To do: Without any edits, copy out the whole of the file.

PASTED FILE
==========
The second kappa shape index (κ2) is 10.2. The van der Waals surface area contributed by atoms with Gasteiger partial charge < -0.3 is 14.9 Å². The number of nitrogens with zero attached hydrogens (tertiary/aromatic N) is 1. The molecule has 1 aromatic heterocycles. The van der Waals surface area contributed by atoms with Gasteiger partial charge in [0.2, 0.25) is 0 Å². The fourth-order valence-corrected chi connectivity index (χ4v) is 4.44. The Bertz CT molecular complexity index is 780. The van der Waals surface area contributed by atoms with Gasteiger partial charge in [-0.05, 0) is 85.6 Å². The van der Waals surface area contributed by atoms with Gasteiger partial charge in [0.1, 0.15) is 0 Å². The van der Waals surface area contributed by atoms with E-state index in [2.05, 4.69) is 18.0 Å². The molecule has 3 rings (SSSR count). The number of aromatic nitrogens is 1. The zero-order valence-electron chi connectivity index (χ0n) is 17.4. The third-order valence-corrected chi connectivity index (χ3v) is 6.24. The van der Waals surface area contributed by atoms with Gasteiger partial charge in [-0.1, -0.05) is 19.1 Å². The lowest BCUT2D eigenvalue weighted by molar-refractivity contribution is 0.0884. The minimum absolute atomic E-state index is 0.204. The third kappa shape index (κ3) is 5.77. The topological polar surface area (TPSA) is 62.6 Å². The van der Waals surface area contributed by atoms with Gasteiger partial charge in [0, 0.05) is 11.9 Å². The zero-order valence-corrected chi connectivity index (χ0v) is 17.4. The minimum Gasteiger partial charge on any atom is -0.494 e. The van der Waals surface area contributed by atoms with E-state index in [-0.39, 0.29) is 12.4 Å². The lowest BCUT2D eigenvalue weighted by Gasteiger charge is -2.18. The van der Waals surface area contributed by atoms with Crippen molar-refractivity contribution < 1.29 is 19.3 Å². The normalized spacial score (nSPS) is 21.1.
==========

The second kappa shape index (κ2) is 10.2. The van der Waals surface area contributed by atoms with Gasteiger partial charge < -0.3 is 14.9 Å². The number of nitrogens with zero attached hydrogens (tertiary/aromatic N) is 1. The molecule has 1 aromatic heterocycles. The van der Waals surface area contributed by atoms with Gasteiger partial charge in [0.2, 0.25) is 0 Å². The fourth-order valence-corrected chi connectivity index (χ4v) is 4.44. The Bertz CT molecular complexity index is 780. The van der Waals surface area contributed by atoms with Gasteiger partial charge in [-0.05, 0) is 85.6 Å². The van der Waals surface area contributed by atoms with Gasteiger partial charge in [0.1, 0.15) is 0 Å². The van der Waals surface area contributed by atoms with E-state index in [2.05, 4.69) is 18.0 Å². The molecule has 3 rings (SSSR count). The number of aromatic nitrogens is 1. The zero-order valence-electron chi connectivity index (χ0n) is 17.4. The third-order valence-corrected chi connectivity index (χ3v) is 6.24. The van der Waals surface area contributed by atoms with Gasteiger partial charge in [-0.1, -0.05) is 19.1 Å². The lowest BCUT2D eigenvalue weighted by molar-refractivity contribution is 0.0884. The minimum absolute atomic E-state index is 0.204. The third kappa shape index (κ3) is 5.77. The topological polar surface area (TPSA) is 62.6 Å². The van der Waals surface area contributed by atoms with Gasteiger partial charge in [0, 0.05) is 11.9 Å². The zero-order valence-corrected chi connectivity index (χ0v) is 17.4. The minimum Gasteiger partial charge on any atom is -0.494 e. The van der Waals surface area contributed by atoms with E-state index in [-0.39, 0.29) is 12.4 Å². The lowest BCUT2D eigenvalue weighted by Gasteiger charge is -2.18. The van der Waals surface area contributed by atoms with Crippen molar-refractivity contribution < 1.29 is 19.3 Å². The normalized spacial score (nSPS) is 21.1.